The Home Secretary's statement following the Hillsborough verdicts was read in the House of Lords yesterday. The former Bishop of Liverpool, James Jones, who chaired the Independent Panel, was seated in the gallery.

The whole exchange can be read here. My question, towards the end of the debate, was as follows:

My Lords, I declare an interest because I come from Liverpool and most of my family still live there. My grandmother lived on Anfield Road at the time of the tragedy—no one in Liverpool was so remote that they did not know someone who was affected by it. People who have not been recognised in the comments so far are those such as Steven Gerrard and Rafa Benitez, who gave huge amounts of money to support families and did so without expectation of gratitude or publicity. A lot of individuals, like them, showed enormous generosity at a time when the cause was not popular. Can the Minister assure us that the independent panel sets a model for how such investigations ought to be continued in the future in similar circumstances, with objective scrutiny of documentation? Also, does he think that current levels of press regulation under IPSO—before we get to Leveson stage 2—would be in any way stronger in preventing the sort of press abuse that continued until only three years ago?

Lord Ahmad's response was as follows:

I thank the right reverend Prelate for those questions. We have learned lessons from every element of the inquiry, and from the panel in particular. We will take forward all the issues, particularly good governance. We have set up an ongoing relationship with the right reverend Prelate the Bishop of Liverpool on the issue of press regulation. As I ​have said already, we are waiting until the Government can look at the second part of the Leveson report to ensure that a comprehensive response can be given. On press regulation and review, we live in a very different world now from that of 27 years ago—indeed, of 10 years ago—and the press, along with everyone else, need to reflect on their responsibilities, particularly when reporting such tragedies as Hillsborough.

The second stage of Leveson will investigate the links between the police and the media. If this stage is ever reached. In the meantime, we have a press that is self-regulated, despite the 'independent' in IPSO.

Would current regulation make it any less possible for the Sun to do what it did 27 years ago? I doubt it. And it took the Sun 23 years to even begin to address its behaviour.

This is the text of an article published in the Yorkshire Post a few minutes ago:

I remember where I was on April 15, 1989. I was leading a youth weekend at Rydal Hall in Cumbria, eager to finish a walk in the hills so I could catch up on the Liverpool versus Nottingham Forest FA Cup semi-final being played at the same time. My brother was at the match in Sheffield, and I knew a few other people who had been lucky enough to get tickets.

I got back and turned on my car radio. I couldn’t understand what was going on – even the commentator on the BBC sounded so traumatised that for a long time he simply assumed we all knew. As the news then became clearer, so did the horror begin to dawn.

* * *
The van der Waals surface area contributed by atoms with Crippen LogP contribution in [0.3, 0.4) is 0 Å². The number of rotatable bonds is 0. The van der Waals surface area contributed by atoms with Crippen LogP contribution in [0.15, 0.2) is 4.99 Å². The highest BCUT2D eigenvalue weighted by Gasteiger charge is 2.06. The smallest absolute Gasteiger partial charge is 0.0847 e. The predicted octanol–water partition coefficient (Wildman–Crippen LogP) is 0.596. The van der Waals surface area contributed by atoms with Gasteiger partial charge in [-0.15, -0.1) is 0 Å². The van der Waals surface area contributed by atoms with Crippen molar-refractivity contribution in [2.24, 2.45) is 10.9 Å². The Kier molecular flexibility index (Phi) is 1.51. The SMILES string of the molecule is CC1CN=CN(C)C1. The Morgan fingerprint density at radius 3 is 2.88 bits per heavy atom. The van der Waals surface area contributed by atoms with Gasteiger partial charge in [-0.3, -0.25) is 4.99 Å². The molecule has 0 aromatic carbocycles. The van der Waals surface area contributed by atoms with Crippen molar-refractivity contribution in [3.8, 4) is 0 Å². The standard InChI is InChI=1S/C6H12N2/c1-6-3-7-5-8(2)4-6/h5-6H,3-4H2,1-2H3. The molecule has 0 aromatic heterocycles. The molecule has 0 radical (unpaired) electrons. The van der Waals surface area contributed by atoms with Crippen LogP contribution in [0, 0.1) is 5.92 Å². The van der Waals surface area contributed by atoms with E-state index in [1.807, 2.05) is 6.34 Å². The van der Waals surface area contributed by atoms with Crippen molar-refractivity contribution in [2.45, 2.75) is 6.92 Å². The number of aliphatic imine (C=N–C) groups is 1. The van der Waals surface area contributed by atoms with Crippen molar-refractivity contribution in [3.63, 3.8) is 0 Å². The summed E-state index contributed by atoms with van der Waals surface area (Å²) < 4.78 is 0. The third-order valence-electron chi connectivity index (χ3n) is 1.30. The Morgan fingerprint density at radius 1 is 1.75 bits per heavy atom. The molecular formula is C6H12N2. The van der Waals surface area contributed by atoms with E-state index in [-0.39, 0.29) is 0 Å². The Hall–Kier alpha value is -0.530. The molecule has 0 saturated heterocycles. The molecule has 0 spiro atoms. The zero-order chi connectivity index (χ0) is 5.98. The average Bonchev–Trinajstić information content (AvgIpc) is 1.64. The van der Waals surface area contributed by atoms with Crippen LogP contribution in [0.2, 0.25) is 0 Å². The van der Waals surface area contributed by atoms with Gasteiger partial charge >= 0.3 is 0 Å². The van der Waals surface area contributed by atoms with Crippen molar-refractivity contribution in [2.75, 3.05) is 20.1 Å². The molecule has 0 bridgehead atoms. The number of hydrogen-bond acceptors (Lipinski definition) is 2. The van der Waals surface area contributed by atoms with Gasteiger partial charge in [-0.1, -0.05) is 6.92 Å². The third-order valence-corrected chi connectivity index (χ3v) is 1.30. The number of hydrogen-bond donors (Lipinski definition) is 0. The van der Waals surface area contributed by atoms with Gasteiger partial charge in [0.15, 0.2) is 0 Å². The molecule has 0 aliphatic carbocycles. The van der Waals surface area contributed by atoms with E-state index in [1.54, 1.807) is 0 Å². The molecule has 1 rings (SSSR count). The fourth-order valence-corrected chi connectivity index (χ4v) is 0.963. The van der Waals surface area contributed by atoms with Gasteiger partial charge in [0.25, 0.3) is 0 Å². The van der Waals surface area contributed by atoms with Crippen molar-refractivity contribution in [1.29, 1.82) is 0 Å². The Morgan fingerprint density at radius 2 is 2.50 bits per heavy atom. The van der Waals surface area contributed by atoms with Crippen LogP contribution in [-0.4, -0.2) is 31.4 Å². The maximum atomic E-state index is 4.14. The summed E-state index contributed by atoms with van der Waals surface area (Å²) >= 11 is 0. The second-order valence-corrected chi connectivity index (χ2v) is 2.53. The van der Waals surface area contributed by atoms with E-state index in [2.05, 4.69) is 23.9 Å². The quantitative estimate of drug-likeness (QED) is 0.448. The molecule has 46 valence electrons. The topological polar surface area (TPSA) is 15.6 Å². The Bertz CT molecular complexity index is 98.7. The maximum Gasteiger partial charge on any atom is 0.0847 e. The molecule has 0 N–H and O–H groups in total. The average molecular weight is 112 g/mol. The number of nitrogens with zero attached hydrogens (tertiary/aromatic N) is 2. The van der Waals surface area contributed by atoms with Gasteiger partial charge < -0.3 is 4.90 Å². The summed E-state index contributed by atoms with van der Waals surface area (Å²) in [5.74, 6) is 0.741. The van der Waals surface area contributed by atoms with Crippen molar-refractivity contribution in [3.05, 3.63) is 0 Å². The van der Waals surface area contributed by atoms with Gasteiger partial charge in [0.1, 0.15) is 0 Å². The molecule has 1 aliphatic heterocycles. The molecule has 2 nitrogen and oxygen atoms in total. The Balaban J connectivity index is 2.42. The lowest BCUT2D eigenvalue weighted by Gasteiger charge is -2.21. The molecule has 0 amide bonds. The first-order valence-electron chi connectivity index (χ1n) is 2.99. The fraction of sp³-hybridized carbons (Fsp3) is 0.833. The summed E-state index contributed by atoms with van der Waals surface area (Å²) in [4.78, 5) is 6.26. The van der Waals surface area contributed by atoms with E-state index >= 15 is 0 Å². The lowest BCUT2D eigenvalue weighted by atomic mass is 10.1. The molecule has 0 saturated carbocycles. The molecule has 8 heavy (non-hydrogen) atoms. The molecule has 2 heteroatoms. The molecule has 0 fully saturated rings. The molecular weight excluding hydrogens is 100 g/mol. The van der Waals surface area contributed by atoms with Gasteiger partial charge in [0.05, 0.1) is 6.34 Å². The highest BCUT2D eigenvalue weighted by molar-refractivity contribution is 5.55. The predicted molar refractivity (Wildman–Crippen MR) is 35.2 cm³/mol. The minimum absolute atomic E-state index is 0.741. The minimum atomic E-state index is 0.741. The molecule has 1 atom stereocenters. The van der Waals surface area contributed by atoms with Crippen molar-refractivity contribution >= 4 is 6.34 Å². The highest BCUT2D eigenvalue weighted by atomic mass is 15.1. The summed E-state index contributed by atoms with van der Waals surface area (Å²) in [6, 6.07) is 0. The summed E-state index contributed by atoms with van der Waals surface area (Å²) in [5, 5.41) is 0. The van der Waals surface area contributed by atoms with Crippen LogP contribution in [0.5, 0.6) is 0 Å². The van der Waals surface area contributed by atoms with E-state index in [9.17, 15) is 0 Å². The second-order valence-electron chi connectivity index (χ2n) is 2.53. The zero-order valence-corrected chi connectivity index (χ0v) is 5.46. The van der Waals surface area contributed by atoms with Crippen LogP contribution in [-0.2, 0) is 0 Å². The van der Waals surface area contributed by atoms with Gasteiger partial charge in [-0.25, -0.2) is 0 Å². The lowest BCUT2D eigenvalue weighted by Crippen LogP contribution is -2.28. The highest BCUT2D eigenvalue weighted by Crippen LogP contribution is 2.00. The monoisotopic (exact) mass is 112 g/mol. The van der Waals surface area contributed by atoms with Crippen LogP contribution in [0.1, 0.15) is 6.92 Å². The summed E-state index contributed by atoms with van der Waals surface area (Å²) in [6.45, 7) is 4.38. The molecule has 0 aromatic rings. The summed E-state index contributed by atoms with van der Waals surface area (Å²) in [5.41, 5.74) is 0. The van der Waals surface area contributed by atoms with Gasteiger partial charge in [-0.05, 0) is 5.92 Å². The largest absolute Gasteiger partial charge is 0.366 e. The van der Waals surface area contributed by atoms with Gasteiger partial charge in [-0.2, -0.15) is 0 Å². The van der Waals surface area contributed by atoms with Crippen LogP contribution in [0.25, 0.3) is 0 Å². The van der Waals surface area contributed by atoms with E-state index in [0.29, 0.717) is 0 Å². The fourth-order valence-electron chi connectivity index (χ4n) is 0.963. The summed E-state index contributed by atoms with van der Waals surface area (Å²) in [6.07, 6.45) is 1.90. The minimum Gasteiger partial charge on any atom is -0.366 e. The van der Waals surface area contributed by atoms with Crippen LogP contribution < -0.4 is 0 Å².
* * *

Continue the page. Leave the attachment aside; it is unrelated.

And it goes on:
In the end 96 people died. That is enough for everyone in Liverpool to be connected in some way with someone bereaved. The classic journey of bereavement has shock giving way to anger, anger to grief, and grief to acceptance. However, here, it seems that the grief exploded in a sea of flowers and mementoes at Anfield, while the anger slowly burned. It burned for nearly a quarter of a century before a new inquiry was sanctioned.

It is still hard to buy a copy of the Sun newspaper in Liverpool today. Shameful allegations of fans’ alleged sub-human behaviour pushed grief aside and fired an anger that has simmered ever since. Police behaviour, doctoring statements and all the other stuff now well documented put the reputations of the officers concerned ahead of the grief of bereaved people.

Now a verdict of unlawful killing has been returned, this time on the basis of proper investigation and fully-informed inquests. After more than 27 years, those involved can now move on, knowing that the truth has been heard – not only about what happened on that dreadful day, but also about the deliberate manipulations that subsequently condemned a city to unrequited misery.

One constant throughout this appalling business was the bond between Yorkshire and Liverpool, my home city and the place where four generations of my family still live. One of the most impressive campaigners for justice came from Keighley – Trevor Hicks, who with his then wife lost two daughters in the crush at the Leppings Lane end of the ground. The city of Sheffield recognised from the outset its inescapable involvement in the huge grief of those who had been denied not only the lives of those they loved, but also the justice needed from such an avoidable tragedy.

It was perhaps neither random nor coincidental that the person asked to chair the independent panel, and whose work led to the new new inquests, was a Church of England bishop.

The then Bishop of Liverpool, James Jones, understood not only the anger of those offended, but also the need for the sort of justice that can lead to reconciliation.

Pulling back from the blame game, he was able to establish a panel that scrutinised documentation. Objective, rational and concrete, the panel was able to identify just where truth had been obscured, leads missed, facts misrepresented, evidence manipulated. His brief was to expose the truth and then leave it to the judicial authorities to address the consequences